Dead Detectives Society

Monstrous Magazine

In the tradition of the great pulps of yesteryear, contemporary masters of the macabre Kevin J. Anderson, David Avallone, Nancy A. Collins, Nancy Holder & Alan Phillipson, John Jennings, Kasey Lansdale & Joe R. Lansdale, Rena Mason, Jonathan Maberry, Lisa Morton, Steve Niles, Jeff Strand, Tim Waggoner, and writer and editor James Aquilone are joining forces for DEAD DETECTIVES SOCIETY. This one-of-a-kind anthology from Monstrous Books features a cover by Hugo Award-winner John Jennings and interior art by Zac Atkinson, J.K. Woodward and Jennings.

Excerpted From “Mystery Meat: A Dan Shamble, Zombie P.I. Adventure” by Kevin J. Anderson:

The giant fly was frantic as she buzzed into the offices of Chambeaux & Deyer Investigations. Her long translucent wings vibrated like stained-glass windows made of Saran wrap. She clutched her top two sets of articulated arms in dismay.

“My maggots are missing!” she wailed, then accepted a tissue from Sheyenne, our receptionist (and my ghost girlfriend), so she could dab away tears from her multifaceted eyes.

I shambled into the front office when I heard the loud buzzing sound, and I could immediately see that this human-sized insect needed our help. As a zombie detective, I’m ready to solve even the oddest cases featuring unnaturals.

The mother fly buzzed back and forth, bouncing off the window in desperation, then coming back to where Sheyenne and I could soothe her. “Take a breath, ma’am, so we can figure out how to assist you.” I extended my pallid hand, then pulled it back, not really wanting to be grasped by those clenching claws.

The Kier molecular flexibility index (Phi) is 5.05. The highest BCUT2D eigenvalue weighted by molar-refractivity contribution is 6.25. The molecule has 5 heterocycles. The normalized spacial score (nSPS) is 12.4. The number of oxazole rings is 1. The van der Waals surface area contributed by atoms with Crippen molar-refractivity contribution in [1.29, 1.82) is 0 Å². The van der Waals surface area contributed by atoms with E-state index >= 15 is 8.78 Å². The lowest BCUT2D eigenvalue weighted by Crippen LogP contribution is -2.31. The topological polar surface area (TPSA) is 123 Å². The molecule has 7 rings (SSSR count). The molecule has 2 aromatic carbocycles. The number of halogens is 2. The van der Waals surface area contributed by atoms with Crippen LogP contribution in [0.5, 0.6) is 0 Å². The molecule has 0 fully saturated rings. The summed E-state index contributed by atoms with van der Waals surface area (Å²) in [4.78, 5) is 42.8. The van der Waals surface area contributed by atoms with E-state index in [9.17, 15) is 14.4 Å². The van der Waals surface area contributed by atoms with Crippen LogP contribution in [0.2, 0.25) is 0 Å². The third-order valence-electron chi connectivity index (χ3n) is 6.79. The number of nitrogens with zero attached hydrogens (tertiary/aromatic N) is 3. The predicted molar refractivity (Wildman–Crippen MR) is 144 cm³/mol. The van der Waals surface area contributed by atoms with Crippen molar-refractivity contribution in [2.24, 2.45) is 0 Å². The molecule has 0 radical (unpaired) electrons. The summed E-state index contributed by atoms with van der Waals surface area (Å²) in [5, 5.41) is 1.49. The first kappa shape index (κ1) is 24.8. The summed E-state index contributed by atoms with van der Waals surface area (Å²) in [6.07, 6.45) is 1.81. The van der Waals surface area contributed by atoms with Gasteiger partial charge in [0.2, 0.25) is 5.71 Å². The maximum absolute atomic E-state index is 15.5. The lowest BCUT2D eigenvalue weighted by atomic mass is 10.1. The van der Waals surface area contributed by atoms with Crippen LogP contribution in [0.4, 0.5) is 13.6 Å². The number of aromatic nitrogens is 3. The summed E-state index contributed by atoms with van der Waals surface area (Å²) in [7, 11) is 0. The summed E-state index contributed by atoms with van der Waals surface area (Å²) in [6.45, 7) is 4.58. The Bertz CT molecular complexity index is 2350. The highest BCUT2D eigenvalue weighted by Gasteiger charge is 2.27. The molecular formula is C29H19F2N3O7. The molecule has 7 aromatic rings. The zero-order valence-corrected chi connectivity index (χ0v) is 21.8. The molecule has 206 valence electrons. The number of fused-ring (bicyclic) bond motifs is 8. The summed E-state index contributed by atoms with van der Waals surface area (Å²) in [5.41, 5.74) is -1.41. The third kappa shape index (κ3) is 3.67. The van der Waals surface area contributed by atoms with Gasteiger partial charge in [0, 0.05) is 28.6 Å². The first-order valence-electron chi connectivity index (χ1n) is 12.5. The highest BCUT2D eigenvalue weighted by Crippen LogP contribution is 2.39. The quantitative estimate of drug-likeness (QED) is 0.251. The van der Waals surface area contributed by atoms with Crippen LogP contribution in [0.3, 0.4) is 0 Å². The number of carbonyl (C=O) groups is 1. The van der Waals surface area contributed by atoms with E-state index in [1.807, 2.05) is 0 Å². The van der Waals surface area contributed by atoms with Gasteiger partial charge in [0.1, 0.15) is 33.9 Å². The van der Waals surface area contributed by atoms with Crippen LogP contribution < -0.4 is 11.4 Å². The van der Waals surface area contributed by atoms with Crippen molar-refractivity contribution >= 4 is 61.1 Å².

“My babies!” With great effort, the large fly forced her wings to settle down. Her proboscis uncurled, then curled like a New Year’s Eve party favor as she took a deep breath. “The whole brood! They’re all I’ve got. I need to engage your services, Mr. Chambeaux. You’re the best there is in the Unnatural Quarter.”

After all the years since the Big Uneasy, I guess my reputation preceded me. “So, it’s a missing persons case, then?” I said.

“Missing maggots,” Mama Fly corrected. I almost made a wisecrack about needing to call out the SWAT team, but that was in poor taste.

The big insect’s name was Mama Fly, because apparently flies are so common and have such small brains that any one name will do the trick. At least it was easier to spell than some of our Lovecraftian clients, like Maug-Shugguleth.

Robin Deyer, my passionate human lawyer partner, emerged from her office ready to offer advice. As usual, this case was going to be a team effort.

After we calmed her down, Mama Fly managed to offer explanations. “I need a private investigator, and I need a fly spotter.” She still looked as if she might hurl herself against the already-flyspecked window, so I eased myself back toward it and opened the glass, just in case.

Sheyenne prepared a New Client intake form to jot down details, while I was eager to gauge the severity of the threat.

“Tell us what happened to your maggots,” Robin said. “How many of them? And what did they look like?”

Here in the Quarter, we were used to monsters, demons, mutations, ghosts, and mythical beasties of all kinds. More than a dozen years ago, a cosmic event called the Big Uneasy had shifted the world, rewritten the natural laws of science, magic, and superstition, and brought all the myths and legends to life. After the initial uproar, they came together to live in the Unnatural Quarter. I’d been a down-and-out human P.I. who set up his shingle here, because monsters got divorces too, had property disputes…went missing.